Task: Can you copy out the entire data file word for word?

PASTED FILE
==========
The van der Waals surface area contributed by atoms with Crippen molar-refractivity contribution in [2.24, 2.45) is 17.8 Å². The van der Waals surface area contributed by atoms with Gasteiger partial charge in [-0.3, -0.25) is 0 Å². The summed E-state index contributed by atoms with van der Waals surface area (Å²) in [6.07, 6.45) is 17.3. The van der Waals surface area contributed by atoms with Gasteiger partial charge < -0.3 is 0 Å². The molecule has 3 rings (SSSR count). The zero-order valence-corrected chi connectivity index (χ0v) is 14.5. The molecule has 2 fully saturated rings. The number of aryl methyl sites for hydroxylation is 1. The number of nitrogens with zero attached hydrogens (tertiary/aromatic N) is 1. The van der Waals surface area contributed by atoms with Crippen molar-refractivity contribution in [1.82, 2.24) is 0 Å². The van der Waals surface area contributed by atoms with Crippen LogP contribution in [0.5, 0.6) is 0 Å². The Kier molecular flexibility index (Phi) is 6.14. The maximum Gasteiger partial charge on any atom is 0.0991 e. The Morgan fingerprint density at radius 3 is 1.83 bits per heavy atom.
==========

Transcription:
The van der Waals surface area contributed by atoms with Crippen molar-refractivity contribution in [2.24, 2.45) is 17.8 Å². The van der Waals surface area contributed by atoms with Gasteiger partial charge in [-0.3, -0.25) is 0 Å². The summed E-state index contributed by atoms with van der Waals surface area (Å²) in [6.07, 6.45) is 17.3. The van der Waals surface area contributed by atoms with Gasteiger partial charge < -0.3 is 0 Å². The molecule has 3 rings (SSSR count). The zero-order valence-corrected chi connectivity index (χ0v) is 14.5. The molecule has 2 fully saturated rings. The number of aryl methyl sites for hydroxylation is 1. The number of nitrogens with zero attached hydrogens (tertiary/aromatic N) is 1. The van der Waals surface area contributed by atoms with Crippen molar-refractivity contribution in [1.82, 2.24) is 0 Å². The van der Waals surface area contributed by atoms with Crippen LogP contribution in [0.5, 0.6) is 0 Å². The Kier molecular flexibility index (Phi) is 6.14. The maximum Gasteiger partial charge on any atom is 0.0991 e. The Morgan fingerprint density at radius 3 is 1.83 bits per heavy atom.